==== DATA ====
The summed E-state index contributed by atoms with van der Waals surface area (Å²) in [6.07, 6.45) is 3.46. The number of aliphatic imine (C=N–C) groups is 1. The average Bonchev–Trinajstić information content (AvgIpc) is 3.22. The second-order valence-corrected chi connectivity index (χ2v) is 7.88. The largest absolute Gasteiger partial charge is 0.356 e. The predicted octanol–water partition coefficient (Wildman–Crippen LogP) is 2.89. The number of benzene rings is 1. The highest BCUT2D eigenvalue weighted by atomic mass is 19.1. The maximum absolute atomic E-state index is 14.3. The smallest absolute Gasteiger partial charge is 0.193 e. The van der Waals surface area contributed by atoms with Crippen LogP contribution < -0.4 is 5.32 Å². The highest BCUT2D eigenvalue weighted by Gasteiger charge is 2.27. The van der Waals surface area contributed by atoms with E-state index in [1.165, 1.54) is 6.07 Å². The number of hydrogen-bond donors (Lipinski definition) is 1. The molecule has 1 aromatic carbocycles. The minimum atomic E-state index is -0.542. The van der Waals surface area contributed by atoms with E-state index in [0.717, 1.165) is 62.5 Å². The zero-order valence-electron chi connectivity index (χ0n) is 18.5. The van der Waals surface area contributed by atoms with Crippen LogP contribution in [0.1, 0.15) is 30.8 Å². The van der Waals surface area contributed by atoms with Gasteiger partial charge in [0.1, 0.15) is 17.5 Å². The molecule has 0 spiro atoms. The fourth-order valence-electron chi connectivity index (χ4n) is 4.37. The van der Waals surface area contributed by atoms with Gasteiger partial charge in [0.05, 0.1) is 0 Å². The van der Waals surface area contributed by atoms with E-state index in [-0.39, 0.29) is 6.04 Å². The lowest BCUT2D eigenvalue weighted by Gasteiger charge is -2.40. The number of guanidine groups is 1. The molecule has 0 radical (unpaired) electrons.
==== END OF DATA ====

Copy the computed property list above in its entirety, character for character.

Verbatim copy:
The summed E-state index contributed by atoms with van der Waals surface area (Å²) in [6.07, 6.45) is 3.46. The number of aliphatic imine (C=N–C) groups is 1. The average Bonchev–Trinajstić information content (AvgIpc) is 3.22. The second-order valence-corrected chi connectivity index (χ2v) is 7.88. The largest absolute Gasteiger partial charge is 0.356 e. The predicted octanol–water partition coefficient (Wildman–Crippen LogP) is 2.89. The number of benzene rings is 1. The highest BCUT2D eigenvalue weighted by atomic mass is 19.1. The maximum absolute atomic E-state index is 14.3. The smallest absolute Gasteiger partial charge is 0.193 e. The van der Waals surface area contributed by atoms with Crippen LogP contribution < -0.4 is 5.32 Å². The highest BCUT2D eigenvalue weighted by Gasteiger charge is 2.27. The van der Waals surface area contributed by atoms with E-state index in [1.165, 1.54) is 6.07 Å². The number of hydrogen-bond donors (Lipinski definition) is 1. The molecule has 1 aromatic carbocycles. The minimum atomic E-state index is -0.542. The van der Waals surface area contributed by atoms with E-state index in [0.717, 1.165) is 62.5 Å². The zero-order valence-electron chi connectivity index (χ0n) is 18.5. The van der Waals surface area contributed by atoms with Crippen LogP contribution in [0.1, 0.15) is 30.8 Å². The van der Waals surface area contributed by atoms with Gasteiger partial charge in [0.1, 0.15) is 17.5 Å². The molecule has 0 spiro atoms. The fourth-order valence-electron chi connectivity index (χ4n) is 4.37. The van der Waals surface area contributed by atoms with Gasteiger partial charge in [0.05, 0.1) is 0 Å². The van der Waals surface area contributed by atoms with E-state index in [-0.39, 0.29) is 6.04 Å². The lowest BCUT2D eigenvalue weighted by Gasteiger charge is -2.40. The number of guanidine groups is 1. The molecule has 0 radical (unpaired) electrons.